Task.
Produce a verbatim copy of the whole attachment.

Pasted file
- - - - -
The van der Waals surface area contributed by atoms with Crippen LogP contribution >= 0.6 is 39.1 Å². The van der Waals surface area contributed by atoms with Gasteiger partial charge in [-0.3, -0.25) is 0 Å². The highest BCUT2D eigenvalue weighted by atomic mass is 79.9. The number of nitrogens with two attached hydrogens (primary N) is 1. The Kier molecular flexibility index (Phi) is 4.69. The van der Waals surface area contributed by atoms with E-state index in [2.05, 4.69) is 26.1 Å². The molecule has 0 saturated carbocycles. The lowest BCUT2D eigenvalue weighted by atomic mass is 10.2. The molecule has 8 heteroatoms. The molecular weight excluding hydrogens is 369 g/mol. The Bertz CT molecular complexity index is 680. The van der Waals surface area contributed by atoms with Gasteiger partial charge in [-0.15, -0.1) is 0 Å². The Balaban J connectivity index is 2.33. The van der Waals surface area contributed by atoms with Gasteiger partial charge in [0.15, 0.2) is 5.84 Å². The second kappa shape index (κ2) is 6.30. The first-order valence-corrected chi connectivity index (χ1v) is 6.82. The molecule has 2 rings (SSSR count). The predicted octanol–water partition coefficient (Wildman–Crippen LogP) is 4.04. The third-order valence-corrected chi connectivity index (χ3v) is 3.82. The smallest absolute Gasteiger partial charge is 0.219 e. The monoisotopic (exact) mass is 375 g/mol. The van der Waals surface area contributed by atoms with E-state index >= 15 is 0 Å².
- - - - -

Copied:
The van der Waals surface area contributed by atoms with Crippen LogP contribution >= 0.6 is 39.1 Å². The van der Waals surface area contributed by atoms with Gasteiger partial charge in [-0.3, -0.25) is 0 Å². The highest BCUT2D eigenvalue weighted by atomic mass is 79.9. The number of nitrogens with two attached hydrogens (primary N) is 1. The Kier molecular flexibility index (Phi) is 4.69. The van der Waals surface area contributed by atoms with E-state index in [2.05, 4.69) is 26.1 Å². The molecule has 0 saturated carbocycles. The lowest BCUT2D eigenvalue weighted by atomic mass is 10.2. The molecule has 8 heteroatoms. The molecular weight excluding hydrogens is 369 g/mol. The Bertz CT molecular complexity index is 680. The van der Waals surface area contributed by atoms with Gasteiger partial charge in [-0.15, -0.1) is 0 Å². The Balaban J connectivity index is 2.33. The van der Waals surface area contributed by atoms with Gasteiger partial charge in [0.15, 0.2) is 5.84 Å². The second kappa shape index (κ2) is 6.30. The first-order valence-corrected chi connectivity index (χ1v) is 6.82. The molecule has 2 rings (SSSR count). The predicted octanol–water partition coefficient (Wildman–Crippen LogP) is 4.04. The third-order valence-corrected chi connectivity index (χ3v) is 3.82. The smallest absolute Gasteiger partial charge is 0.219 e. The monoisotopic (exact) mass is 375 g/mol. The van der Waals surface area contributed by atoms with E-state index >= 15 is 0 Å².